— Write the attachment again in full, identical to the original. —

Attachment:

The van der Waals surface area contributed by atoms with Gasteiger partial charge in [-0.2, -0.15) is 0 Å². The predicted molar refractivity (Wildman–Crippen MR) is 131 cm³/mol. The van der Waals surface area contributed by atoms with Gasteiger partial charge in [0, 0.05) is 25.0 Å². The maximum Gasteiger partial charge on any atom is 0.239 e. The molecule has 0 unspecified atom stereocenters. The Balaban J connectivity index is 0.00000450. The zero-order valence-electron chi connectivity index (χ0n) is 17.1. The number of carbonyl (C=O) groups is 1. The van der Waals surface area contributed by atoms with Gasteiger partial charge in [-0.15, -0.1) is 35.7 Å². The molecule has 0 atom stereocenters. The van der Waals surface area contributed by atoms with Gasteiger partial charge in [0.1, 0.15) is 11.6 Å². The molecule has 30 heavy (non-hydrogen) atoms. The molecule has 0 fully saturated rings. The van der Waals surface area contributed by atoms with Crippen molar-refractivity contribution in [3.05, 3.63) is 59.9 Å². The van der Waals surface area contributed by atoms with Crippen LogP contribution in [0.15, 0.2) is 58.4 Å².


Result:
The van der Waals surface area contributed by atoms with Gasteiger partial charge in [-0.2, -0.15) is 0 Å². The predicted molar refractivity (Wildman–Crippen MR) is 131 cm³/mol. The van der Waals surface area contributed by atoms with Gasteiger partial charge in [0, 0.05) is 25.0 Å². The maximum Gasteiger partial charge on any atom is 0.239 e. The molecule has 0 unspecified atom stereocenters. The Balaban J connectivity index is 0.00000450. The zero-order valence-electron chi connectivity index (χ0n) is 17.1. The number of carbonyl (C=O) groups is 1. The van der Waals surface area contributed by atoms with Gasteiger partial charge in [-0.15, -0.1) is 35.7 Å². The molecule has 0 atom stereocenters. The van der Waals surface area contributed by atoms with Gasteiger partial charge in [0.1, 0.15) is 11.6 Å². The molecule has 30 heavy (non-hydrogen) atoms. The molecule has 0 fully saturated rings. The van der Waals surface area contributed by atoms with Crippen molar-refractivity contribution in [3.05, 3.63) is 59.9 Å². The van der Waals surface area contributed by atoms with Crippen LogP contribution in [0.15, 0.2) is 58.4 Å².